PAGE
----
Environmental sustainability is a key issue and one that is widely debated, not only in the field of mobility. There’s no shortage of good examples – and the Svart hotel, which will open to the public in 2023 in the north of Norway, is one of them. Detailed studies and innovative construction techniques mean that the building will generate all its own energy, and have a minimal impact on nature.
Mountains, ice, and sea come together in a magical spot to the north of the Arctic Circle. This is where the Svart hotel will be located – at the base of Svartisen, the second-largest glacier in Norway, which runs through the Meløy municipality.
The ring-shaped main body will extend from the foot of the Almlifjellet mountain into the clear waters of the Holandsfjorden fjord. This unspoiled natural location is only accessible by water. A carbon-neutral boat shuttle will connect the hotel to the nearest city, Bodø.
A sustainable project
“An architectural project in such a precious environment brings with it a clear responsibility to protect the site’s natural beauty and its fauna and flora. We wanted to design a sustainable building that leaves only a minimal footprint in this wonderful natural setting”, says Kjetil Trædal Thorsen, founding partner of architect firm Snøhetta.
“Building an energy-positive hotel is a crucial step toward establishing a sustainable travel destination. The design respects the location’s unique features: the rare plant species, the clear waters, and the deep blue ice of the Svartisen glacier”. The name Svart, which in Norwegian means black, pays direct tribute to the glacier (which literally translates as “black ice”).
Svart will not only use 85% less energy than a comparable hotel built to modern construction standards, but will also generate its own energy – all strictly from renewable sources – making it self-sufficient and sustainable. As the hotel will sit on the edge of a fjord sheltered by mountains, the Snøhetta architects conducted a detailed study of annual sunlight exposure at the location before the project got underway.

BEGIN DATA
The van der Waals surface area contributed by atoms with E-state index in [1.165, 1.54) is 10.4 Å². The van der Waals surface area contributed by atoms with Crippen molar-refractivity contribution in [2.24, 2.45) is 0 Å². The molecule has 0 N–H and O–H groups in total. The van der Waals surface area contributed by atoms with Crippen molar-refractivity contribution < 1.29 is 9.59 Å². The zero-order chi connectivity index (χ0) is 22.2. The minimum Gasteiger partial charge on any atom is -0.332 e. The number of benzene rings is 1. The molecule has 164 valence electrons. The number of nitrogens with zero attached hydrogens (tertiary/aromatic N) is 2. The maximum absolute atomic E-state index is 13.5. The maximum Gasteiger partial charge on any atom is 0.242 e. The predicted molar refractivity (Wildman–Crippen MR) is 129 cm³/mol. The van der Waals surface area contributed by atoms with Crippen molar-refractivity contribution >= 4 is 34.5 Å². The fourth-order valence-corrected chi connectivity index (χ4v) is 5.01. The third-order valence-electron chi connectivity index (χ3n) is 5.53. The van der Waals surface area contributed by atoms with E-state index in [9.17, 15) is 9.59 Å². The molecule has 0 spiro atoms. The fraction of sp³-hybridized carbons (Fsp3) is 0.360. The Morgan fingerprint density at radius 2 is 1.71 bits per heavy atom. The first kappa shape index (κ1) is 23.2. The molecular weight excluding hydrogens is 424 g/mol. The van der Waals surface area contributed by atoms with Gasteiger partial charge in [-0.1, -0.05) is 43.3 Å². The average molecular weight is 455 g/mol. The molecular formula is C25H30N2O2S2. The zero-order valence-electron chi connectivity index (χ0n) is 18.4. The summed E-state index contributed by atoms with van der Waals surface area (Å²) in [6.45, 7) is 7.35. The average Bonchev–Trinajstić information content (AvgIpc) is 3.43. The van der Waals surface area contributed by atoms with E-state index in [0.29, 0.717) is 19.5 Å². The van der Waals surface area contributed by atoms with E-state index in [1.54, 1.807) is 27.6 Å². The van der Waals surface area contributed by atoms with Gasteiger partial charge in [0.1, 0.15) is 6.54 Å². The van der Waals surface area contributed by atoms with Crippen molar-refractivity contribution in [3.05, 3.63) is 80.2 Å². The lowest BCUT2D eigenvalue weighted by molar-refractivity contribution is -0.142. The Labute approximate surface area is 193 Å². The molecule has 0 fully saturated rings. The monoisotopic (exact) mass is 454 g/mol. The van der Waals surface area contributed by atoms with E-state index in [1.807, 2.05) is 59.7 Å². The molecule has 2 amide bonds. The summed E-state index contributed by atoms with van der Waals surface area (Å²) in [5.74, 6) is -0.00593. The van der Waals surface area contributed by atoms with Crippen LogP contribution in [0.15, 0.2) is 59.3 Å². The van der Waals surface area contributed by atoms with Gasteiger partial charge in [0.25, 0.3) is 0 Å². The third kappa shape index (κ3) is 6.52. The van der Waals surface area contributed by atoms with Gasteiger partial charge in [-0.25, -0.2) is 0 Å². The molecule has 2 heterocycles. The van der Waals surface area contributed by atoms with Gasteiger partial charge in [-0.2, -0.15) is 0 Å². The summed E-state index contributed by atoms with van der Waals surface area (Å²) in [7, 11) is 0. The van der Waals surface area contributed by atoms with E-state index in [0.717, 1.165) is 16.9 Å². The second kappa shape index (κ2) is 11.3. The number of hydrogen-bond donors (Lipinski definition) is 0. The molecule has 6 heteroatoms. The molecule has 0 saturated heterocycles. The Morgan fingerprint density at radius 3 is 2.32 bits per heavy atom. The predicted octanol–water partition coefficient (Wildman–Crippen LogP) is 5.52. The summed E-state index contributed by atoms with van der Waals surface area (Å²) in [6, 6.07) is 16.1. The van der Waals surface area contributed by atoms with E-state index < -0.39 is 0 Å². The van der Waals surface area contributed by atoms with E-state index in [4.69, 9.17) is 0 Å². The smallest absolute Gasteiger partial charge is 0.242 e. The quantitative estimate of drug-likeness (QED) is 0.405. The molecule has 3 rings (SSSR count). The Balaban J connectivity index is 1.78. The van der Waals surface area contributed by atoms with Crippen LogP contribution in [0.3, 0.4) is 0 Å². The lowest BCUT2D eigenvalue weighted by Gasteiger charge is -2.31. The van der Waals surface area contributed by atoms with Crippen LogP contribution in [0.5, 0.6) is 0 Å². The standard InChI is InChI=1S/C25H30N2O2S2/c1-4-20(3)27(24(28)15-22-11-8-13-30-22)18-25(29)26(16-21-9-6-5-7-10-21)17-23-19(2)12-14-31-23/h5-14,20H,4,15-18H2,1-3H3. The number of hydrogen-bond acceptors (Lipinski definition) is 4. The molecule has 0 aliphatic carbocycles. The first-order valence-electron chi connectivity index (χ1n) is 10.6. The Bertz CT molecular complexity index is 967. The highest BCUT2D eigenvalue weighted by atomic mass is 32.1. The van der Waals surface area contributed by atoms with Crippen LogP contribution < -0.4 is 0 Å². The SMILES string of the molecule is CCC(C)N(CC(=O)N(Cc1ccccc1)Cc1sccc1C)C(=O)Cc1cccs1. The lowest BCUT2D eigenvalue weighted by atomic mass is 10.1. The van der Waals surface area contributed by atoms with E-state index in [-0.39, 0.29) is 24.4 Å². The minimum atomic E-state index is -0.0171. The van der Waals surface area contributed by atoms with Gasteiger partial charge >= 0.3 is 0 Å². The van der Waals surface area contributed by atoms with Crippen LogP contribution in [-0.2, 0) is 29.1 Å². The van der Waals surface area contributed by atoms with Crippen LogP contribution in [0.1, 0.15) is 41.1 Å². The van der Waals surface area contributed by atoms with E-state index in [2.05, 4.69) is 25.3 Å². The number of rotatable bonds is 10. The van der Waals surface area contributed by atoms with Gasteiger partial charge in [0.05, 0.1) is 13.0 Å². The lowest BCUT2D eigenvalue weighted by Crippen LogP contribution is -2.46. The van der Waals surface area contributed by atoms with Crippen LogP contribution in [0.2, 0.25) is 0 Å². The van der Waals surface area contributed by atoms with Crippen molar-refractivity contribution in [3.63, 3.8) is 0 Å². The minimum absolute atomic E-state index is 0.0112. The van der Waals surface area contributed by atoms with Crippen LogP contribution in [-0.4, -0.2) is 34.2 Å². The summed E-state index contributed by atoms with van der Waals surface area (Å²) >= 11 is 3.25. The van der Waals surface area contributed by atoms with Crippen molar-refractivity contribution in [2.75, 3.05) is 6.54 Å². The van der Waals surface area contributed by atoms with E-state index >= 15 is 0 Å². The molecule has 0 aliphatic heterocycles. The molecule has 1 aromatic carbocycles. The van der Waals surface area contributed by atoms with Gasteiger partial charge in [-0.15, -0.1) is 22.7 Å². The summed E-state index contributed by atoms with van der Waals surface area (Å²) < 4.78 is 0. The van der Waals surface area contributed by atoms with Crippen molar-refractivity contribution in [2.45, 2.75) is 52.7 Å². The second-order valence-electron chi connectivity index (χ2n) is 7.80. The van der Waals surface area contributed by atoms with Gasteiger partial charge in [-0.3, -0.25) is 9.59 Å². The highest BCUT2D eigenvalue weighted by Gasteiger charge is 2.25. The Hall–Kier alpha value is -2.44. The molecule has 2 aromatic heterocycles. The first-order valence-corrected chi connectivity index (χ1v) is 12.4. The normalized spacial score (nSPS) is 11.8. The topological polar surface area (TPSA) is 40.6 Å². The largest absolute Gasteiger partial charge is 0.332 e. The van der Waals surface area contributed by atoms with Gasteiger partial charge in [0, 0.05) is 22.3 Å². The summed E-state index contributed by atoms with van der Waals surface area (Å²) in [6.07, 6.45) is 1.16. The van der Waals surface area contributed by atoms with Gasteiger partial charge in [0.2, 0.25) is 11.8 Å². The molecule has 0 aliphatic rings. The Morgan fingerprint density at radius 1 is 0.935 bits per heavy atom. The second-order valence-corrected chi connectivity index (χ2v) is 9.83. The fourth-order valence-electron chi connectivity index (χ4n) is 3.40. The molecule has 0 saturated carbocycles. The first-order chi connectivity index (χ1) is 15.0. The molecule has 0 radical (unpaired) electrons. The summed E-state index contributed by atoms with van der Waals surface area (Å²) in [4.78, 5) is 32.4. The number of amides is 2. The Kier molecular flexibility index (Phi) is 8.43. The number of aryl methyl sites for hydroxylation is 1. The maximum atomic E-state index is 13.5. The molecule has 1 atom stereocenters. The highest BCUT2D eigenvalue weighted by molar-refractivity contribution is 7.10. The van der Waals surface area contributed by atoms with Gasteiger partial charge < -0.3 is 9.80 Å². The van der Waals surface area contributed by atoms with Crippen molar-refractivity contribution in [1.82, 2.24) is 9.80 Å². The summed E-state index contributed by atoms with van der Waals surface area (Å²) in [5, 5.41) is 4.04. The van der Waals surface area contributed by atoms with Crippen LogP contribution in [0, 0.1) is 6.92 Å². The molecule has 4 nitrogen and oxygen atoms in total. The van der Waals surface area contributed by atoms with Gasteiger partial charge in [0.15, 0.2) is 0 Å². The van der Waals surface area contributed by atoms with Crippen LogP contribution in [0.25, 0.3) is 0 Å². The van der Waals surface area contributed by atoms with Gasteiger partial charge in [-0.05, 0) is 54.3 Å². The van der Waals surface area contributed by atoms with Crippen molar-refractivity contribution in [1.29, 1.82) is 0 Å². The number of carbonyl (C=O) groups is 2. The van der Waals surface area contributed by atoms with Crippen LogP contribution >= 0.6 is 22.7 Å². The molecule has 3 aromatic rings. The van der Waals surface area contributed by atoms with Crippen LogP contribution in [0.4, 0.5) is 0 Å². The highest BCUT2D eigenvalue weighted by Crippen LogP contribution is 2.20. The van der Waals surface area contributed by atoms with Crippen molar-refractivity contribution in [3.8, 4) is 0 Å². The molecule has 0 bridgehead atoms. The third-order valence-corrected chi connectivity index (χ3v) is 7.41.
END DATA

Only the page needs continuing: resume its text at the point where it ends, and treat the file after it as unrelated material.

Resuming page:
This study led to the hotel’s circular design, which means the hotel rooms, restaurants, and terraces are strategically arranged to make optimum use of solar energy throughout the year.
In summer, when the sun is high in the sky, the facades will provide shade, making air conditioning unnecessary. During the winter months, the large windows will let through as much sunlight as possible in order to take advantage of the sun’s natural heat.
Hot and cold
The hotel roof will be clad with Norwegian solar panels, which are made using clean hydropower to further reduce the carbon footprint.
Due to the long summer nights typical of northern latitudes, the building should be able to harvest a great deal of solar energy to help supply the hotel’s energy requirements. The hotel will also use geothermal wells, which are connected to thermal pumps. These will heat the building and reduce overall energy consumption.
Energy-intensive building materials such as steel and concrete have been avoided wherever possible in the hotel’s design. Local wood will instead be used for the construction and cladding, helping to reduce the building’s environmental footprint even further.
The ring-shaped design will be supported by weather-resistant wooden piles, which will extend several meters below the surface of the fjord. They will give the building its transparent, floating appearance, as well as ensuring construction work has a minimal impact on nature.
Inspired by tradition
The architects were inspired by local building traditions, such as the rorbu, a traditional fishing cabin on stilts, and the fiskehjell, a structure for drying fish on which the A-shaped support beams are based.
A wooden walkway rests on these beams, running between the water and the main body of the building. The structure is high enough for boats and other vessels to pass underneath – ideal for water sports enthusiasts.
Once completed, the hotel, which will have over a hundred rooms, will be open to overnight guests, day visitors, and the local community. An on-site education and design lab will carry out further research on the hotel’s energy-saving measures.
There are also plans to operate a sustainable farm that will produce hyperlocal ingredients for the hotel’s four restaurants. The project is currently estimated to be completed by 2023.
Source: AUDI AG